If you’re intereted, I’ve jotted down four things I remind myself of when speaking with people who are uncomfortable with or antagonistic towards Christian egalitarianism. https://margmowczko.com/how-to-keep-friends-and-influence-people/

    2. Hey Bill,

      I’ve never met a flat earther in church (that I know of). However, I’ve met a lot of people who believe some messed up things about men and women. And, at least in conservative church culture in the US, they get to say that their beliefs are the only ones that are consistent with the Bible. So women wind up having to either accept that God wants them to be second class citizens in their churches and marriages, or keep their self-respect and jettison what they’ve been taught is the “plain and literal meaning of Scripture.” I’ve spent some time trying to square that circle, and let me tell you, it’s definitely crisis of faith material.

      Jesus didn’t say much about gender directly, sure. At least not that we have record of. But he did have a lot to say about people who give human interpretations the force of divine law, and put together heavy burdens for other people to carry.

      I for one am glad that there are people sharing a deeply Biblical perspective on gender. They have helped my faith tremendously. Correcting distortions of the truth is part of the work of preaching the gospel and is very valuable to Christ’s body.


      1. It is unfortunate that many men (and even women) see gender equality in the church as a “side issue” at best, and at worst as a divisive issue.

        Implying that addressing those gender inequalities and trying to educate people in a greater understanding of what scripture actually has to say about it is less than “preaching the gospel” smacks of gas lighting.

        The simple fact is women are not coming into churches and leaving them in droves, many because they are not willing to invest in a church that treats them as second class citizens. For the first category of women, why would any woman want to diminish herself and gifts by ever joining such? Fact is, they don’t.

        Marg’s work, educating people on what scripture says, correcting false beliefs and assumptions on “women’s roles” is preaching the gospel; the good news. Jesus’s death, burial and resurrection freed us all. Marg is spreading that message; Jesus freed women too of the the cultural constraints and burdens placed on them because of their sex. To women who have left it brings hope, and maybe even reconciliation. To women who are thinking of leaving it opens new possibilities. To women that are just hearing the gospel it removes impediments to them accepting it.

        Given all of this, how anyone could think that Marg is not preaching the gospel is beyond me.

      2. This is so well said. Thank you for sharing your impressions.

    3. Hey Bill

      It is refreshing to learn about the Godly women of the bible and how God used them to lead and teach His people. All to often, teachers only talk about the patriarchs of the Old Testament and make no mention of the women Marg has graciously wrote about. I appreciate what Marg has done with her ministry because there is a real need for it. I do not want to pass judgment on you but what you wrote shows your ignorance of Marg’s motivation to write these type of articles.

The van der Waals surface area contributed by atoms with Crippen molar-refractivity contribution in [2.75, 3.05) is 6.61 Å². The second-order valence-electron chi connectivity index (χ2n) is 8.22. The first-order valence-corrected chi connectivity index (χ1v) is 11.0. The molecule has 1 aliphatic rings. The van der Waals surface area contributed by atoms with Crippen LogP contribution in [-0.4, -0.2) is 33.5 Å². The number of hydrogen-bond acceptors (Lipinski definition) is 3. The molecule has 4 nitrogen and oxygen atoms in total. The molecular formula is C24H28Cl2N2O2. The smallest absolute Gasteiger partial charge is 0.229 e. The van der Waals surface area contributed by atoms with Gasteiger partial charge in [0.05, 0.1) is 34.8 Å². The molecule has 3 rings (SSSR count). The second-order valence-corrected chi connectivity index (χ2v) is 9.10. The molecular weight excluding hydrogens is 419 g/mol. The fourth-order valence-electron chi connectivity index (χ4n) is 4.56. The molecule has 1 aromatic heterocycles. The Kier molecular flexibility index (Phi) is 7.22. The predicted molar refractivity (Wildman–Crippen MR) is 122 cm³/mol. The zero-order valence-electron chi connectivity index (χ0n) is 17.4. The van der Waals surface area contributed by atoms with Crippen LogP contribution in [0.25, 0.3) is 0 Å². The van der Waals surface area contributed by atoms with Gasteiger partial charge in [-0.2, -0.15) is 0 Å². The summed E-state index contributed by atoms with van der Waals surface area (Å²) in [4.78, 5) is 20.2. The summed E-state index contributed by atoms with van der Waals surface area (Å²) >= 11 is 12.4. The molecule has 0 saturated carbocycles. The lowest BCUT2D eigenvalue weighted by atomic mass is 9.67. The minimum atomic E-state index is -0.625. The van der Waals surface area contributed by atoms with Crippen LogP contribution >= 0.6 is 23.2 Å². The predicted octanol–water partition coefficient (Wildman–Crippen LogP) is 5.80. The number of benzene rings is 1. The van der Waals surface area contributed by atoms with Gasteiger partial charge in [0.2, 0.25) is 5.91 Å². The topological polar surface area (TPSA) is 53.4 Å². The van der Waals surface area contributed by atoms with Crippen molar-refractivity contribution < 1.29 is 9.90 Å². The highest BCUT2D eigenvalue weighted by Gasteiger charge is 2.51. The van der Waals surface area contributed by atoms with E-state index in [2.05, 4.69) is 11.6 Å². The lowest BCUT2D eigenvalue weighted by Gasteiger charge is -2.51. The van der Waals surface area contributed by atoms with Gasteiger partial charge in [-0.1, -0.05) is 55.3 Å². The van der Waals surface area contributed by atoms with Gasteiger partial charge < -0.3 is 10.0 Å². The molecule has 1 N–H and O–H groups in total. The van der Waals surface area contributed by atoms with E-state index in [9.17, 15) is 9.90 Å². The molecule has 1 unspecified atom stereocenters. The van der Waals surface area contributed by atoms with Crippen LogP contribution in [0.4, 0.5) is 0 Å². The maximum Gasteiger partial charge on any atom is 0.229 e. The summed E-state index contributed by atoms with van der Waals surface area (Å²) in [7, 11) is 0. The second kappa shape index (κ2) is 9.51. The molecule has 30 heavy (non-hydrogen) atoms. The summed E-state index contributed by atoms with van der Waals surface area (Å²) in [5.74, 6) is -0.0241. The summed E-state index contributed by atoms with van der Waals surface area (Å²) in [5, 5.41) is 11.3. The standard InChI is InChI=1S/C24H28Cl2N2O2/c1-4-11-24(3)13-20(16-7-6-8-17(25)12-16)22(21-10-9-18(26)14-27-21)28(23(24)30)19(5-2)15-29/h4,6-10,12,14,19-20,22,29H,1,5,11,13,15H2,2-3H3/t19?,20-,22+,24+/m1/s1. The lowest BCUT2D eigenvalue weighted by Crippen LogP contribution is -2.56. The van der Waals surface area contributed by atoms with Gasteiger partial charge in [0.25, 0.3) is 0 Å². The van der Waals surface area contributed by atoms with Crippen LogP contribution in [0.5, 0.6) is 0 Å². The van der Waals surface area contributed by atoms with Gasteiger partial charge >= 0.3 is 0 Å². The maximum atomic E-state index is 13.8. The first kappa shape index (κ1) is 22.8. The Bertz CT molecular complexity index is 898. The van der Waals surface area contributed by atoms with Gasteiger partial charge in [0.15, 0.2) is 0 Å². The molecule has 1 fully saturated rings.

4. I spent 30 years away from the church and secularism. After experiencing enshrined misogyny and multiple heinous sexual abuse scandals scores of women have either left the church or will never enter. Writings like these give women a doorway into,or back into Salvation through Christ. Women’s salvation matters. I’ve know untold numbers who segued into wicca, paganism, eastern philosophies etc due to blatant Christian misogyny. Quite frankly, it’s a disgrace.

    1. Thanks, Connie. <3

  4. As an ordained Presbyterian Church USA, I know this information. I studied this at length because I knew God was calling me and I answered, “YES.” One of my dearest friends was in a really conservative church when God called her, she told God, my church says women can’t preach or teach. God replied, I have prepared a way for you. She laughs now because the way is in the Presbyterian Book of Order. Thanks for your work. Hope you find supporters, Matrons, you know. Luke 8:2-3 😉

  5. Hi Marg
    Very good summary, without being pushy about the issue. You have obviously put in a lot of thought and prayer in this presentation.
    God is well able to raise up anyone to teach his truth, and the more despised the better. Those men who don’t want to listen to women should hear Mary, the Mother of Jesus, who was despised due to being pregnant out of wedlock:
    And Mary said, “My soul magnifies the Lord, and my spirit rejoices in God my Savior, for he has looked on the humble estate of his servant. For behold, from now on all generations will call me blessed; for he who is mighty has done great things for me, and holy is his name. And his mercy is for those who fear him from generation to generation. He has shown strength with his arm; he has scattered the proud in the thoughts of their hearts; he has brought down the mighty from their thrones and exalted those of humble estate; he has filled the hungry with good things, and the rich he has sent away empty. He has helped his servant Israel, in remembrance of his mercy, as he spoke to our fathers, to Abraham and to his offspring forever.”
    (Luke 1:46-55)

    “He has brought down the mighty from their thrones and exalted those of humble estate”: God is no respecter of persons, even so he has put men in the position of leadership most of the time, yet the role of women is not despised by God or any righteous man in scripture.

    1. Thanks, Martin.